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Peer-to-Peer (New Social Networks) Leadership Training/Learning

I snagged this article from HBR Breakthrough Ideas for 2006

Peer-to-Peer Leadership development

"In 1995, two young U.S. Army officers who had been friends at West Point found themselves living down the street from each other at a base near Honolulu. Nate Allen and Tony Burgess were both in their first stints as company commanders, each responsible for three platoons, or about 120 soldiers. At the end of the day, after their kids were in bed, the two would get together on the lanai and talk through the challenges they faced in their new assignments.

Out of those back-porch bull sessions grew a venture called CompanyCommand, an internal Army Web site where junior officers facing professional challenges can seek advice from others who have been in similar situations. Launched as a low-budget Internet discussion group financed largely by its two founders, CompanyCommand was ultimately brought behind the Army firewall and, to encourage participation, provided with funding, technological support, and greater structure. Just as communities of practice help employees develop greater technical competence through the exchange of ideas among peers, so CompanyCommand is designed to help individuals improve their leadership skills through the sharing of experiences and advice. The program offers a new model for leadership development within an organization,one that has some advantages over both informal social networks (which often are formed by chance and function based on participants’ geographic or organizational proximity) and structured company training programs."

I think the social network Ms. Dixon refers is of the water cooler type and that the one  she calles "peer-to-peer" is the new social network systems, what we offer in Ideascape.

"Peer-to-peer leadership development challenges some traditional assumptions about the training of future leaders. Instead of drawing on the wisdom of anointed experts, CompanyCommand provides young officers with knowledge based on the daily struggles of frontline professionals like themselves. Why the emphasis on peers? Knowledge accumulated by experts over the years may no longer be relevant in a rapidly changing battle environment like Iraq. People have greater trust in, and therefore are more receptive to, advice from someone in their situation. Furthermore, peer conversations can provide emotional as well as practical support. When fellow officers respond to your query about handling the combat death of a soldier who was a galvanizing force in your unit, you don’t just get useful tips—a sample letter of condolence written by another officer in a similar situation, for example, or suggestions on helping your unit members deal with the blow. You also get the reassurance that others have been through this before and that they care enough about you to respond.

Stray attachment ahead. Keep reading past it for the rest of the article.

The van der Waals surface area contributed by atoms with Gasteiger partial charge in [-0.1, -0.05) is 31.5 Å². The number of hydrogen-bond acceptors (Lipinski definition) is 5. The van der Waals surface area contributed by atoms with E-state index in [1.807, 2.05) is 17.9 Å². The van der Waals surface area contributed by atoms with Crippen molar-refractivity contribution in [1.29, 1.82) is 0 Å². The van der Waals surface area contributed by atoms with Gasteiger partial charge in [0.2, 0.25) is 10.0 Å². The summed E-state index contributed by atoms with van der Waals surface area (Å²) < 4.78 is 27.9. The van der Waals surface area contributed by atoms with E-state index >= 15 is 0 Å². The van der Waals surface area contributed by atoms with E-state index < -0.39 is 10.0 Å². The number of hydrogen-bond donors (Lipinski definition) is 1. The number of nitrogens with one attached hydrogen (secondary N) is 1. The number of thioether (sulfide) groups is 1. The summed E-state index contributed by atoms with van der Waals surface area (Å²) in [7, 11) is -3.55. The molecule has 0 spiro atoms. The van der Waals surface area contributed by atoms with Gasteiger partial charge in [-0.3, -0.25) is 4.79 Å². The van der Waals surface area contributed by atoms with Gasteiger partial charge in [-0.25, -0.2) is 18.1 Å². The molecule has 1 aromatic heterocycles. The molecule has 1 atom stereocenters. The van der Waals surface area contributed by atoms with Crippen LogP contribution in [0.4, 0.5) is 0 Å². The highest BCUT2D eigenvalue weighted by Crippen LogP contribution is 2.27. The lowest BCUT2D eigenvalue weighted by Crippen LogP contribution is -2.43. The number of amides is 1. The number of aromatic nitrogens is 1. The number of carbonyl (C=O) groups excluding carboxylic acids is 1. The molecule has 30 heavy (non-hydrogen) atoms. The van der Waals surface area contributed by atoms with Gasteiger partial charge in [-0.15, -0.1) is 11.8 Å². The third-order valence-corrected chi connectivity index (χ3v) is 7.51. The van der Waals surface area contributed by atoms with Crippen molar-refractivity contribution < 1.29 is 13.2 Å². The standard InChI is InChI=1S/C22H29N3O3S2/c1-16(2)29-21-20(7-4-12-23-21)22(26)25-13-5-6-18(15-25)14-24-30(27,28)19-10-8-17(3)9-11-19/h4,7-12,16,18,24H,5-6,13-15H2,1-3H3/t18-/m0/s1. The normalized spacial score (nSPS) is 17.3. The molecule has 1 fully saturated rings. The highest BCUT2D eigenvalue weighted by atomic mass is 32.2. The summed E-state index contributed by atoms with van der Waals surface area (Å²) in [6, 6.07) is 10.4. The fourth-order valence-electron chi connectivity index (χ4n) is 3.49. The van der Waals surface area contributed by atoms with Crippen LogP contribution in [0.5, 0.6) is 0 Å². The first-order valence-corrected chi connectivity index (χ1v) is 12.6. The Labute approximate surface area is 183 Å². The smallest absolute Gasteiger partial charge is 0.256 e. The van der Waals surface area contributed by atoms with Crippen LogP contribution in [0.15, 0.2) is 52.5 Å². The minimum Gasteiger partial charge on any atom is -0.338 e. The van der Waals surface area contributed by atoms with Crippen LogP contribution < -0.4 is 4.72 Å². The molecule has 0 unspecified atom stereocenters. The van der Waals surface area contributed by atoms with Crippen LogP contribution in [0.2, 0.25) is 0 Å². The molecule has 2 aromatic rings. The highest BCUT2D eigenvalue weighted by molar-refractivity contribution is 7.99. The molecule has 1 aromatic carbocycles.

Peer-to-peer leadership development challenges some traditional assumptions about the training of future leaders.

Another difference from conventional leadership-development training is the focus on context-specific rather than broadly applicable advice. People go to CompanyCommand for help with a particular issue and draw on knowledge that has grown out of another individual’s unique experience. Because users seek information to solve particular problems, the information must be available immediately—just in time, not just in case. When that soldier from your unit is lost in combat, you don’t have the luxury of waiting for the next training course in personnel management, which wouldn’t be tailored to the specifics of your situation anyway.

Finally, CompanyCommand replaces the one-way flow of information typical of training programs—the pour-and-snore approach—with fluid online conversations. This format means that questions can be refined, issues can be reframed, and a solution can be woven from several people’s advice. Frequently, the conversation about a given topic—say, a changing security environment in Afghanistan’s Shai’kot Valley—is taken off-line and expanded to include other participants, through conversations around a Humvee or, more formally, at occasional gatherings of CompanyCommand participants. In this off-line setting, CompanyCommand bears similarities to CEO roundtables and similar forums in which business leaders from different companies get together in person to learn from their experiences.

In adopting this kind of peer-to-peer approach, an organization gives up considerable control. Despite the Army’s oversight of CompanyCommand, junior officers run the show, facilitating conversations and setting the agenda. Many organizations wouldn’t feel comfortable placing this kind of trust in their people (who in turn would find it hard to develop the trust in the organization needed for candid conversations to occur). Those enterprises would begin to wonder if the program is worth it, both in money and in employee time. And, it must be said, a program like CompanyCommand is designed to meet individual development needs rather than institutional objectives. But by creating a place where soldiers can freely and in their own way develop leadership skills, the Army is enhancing the quality of today’s and tomorrow’s leaders—certainly a primary goal of any organization."

Nancy M. Dixon (nancydixon@commonknowledge.org) is the president of Common Knowledge Associates in Dallas and the coauthor of CompanyCommand: Unleashing the Power of the Army Profession (Center for the Advancement of Leader Development and Organizational Learning, 2005).

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